Neurological aspects of adult phenylketonuria


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Abstract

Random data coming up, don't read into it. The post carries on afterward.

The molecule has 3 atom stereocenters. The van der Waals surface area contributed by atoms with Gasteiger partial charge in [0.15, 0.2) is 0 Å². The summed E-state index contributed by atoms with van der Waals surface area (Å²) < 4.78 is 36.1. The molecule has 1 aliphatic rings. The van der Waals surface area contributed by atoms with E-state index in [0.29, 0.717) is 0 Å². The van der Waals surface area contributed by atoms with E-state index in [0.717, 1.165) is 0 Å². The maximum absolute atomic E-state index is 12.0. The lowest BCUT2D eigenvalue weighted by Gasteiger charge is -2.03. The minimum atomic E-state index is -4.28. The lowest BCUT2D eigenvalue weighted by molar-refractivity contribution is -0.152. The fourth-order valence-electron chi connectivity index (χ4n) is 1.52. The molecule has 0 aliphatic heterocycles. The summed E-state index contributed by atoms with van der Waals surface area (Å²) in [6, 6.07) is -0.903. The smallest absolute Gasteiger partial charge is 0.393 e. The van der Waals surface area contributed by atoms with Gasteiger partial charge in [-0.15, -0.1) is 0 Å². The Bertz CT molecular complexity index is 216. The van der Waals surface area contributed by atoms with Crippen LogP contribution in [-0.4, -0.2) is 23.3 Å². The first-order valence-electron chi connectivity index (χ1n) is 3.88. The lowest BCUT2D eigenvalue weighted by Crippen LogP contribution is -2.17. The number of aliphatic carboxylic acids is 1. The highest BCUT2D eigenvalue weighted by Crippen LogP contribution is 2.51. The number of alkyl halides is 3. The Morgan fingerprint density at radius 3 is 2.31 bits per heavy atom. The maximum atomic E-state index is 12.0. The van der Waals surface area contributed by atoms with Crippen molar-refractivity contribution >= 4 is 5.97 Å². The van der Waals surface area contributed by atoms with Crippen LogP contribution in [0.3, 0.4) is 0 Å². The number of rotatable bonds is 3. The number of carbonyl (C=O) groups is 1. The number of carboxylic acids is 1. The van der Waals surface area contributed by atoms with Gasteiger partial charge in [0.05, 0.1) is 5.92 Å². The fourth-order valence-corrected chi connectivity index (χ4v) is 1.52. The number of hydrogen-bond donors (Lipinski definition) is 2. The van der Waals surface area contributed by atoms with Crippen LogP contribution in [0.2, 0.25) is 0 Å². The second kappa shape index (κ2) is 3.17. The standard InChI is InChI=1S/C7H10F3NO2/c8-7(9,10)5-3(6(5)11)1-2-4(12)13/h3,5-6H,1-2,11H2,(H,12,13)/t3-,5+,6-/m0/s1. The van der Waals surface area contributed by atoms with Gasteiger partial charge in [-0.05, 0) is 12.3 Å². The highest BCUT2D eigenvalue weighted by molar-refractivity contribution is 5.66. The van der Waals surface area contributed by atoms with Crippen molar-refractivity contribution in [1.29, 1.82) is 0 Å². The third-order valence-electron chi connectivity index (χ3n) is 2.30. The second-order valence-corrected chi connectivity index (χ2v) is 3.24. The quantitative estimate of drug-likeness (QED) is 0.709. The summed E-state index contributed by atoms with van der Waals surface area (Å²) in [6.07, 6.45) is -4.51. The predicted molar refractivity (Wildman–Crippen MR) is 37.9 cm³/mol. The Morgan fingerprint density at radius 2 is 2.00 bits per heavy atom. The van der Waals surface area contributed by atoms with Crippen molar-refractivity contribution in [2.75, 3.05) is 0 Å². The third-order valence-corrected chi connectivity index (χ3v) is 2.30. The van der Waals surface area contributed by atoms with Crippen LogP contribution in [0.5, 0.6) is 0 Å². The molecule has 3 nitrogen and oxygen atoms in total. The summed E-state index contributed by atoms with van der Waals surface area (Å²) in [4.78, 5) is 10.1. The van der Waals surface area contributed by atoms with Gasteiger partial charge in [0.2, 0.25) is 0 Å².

Phenylketonuria, an autosomal recessively transmitted disorder of amino acid metabolism, is caused by a deficiency of hepatic phenylalanine hydroxylase converting phenylalanine to tyrosine. Thus, phenylalanine accumulates to plasma levels exceeding 1200 μmol/l. Untreated phenylketonuria is characterized by microcephaly, epilepsy, severe mental retardation and, in some cases, progressive supranuclear motor disturbances. These symptoms can largely be prevented by the early start of a phenylalanine‐restricted diet. Neurological investigations of treated patients reveal only minor neurological signs, such as tremor or brisk deep tendon reflexes. Magnetic resonance imaging shows white matter abnormalities. However, in single patients, progressive neurological symptoms occurred. Thus, the long‐term prognosis of treated phenylketonuria is still under discussion. Curr Opin Neurol 11:679–688. © 1998 Lippincott Williams & Wilkins

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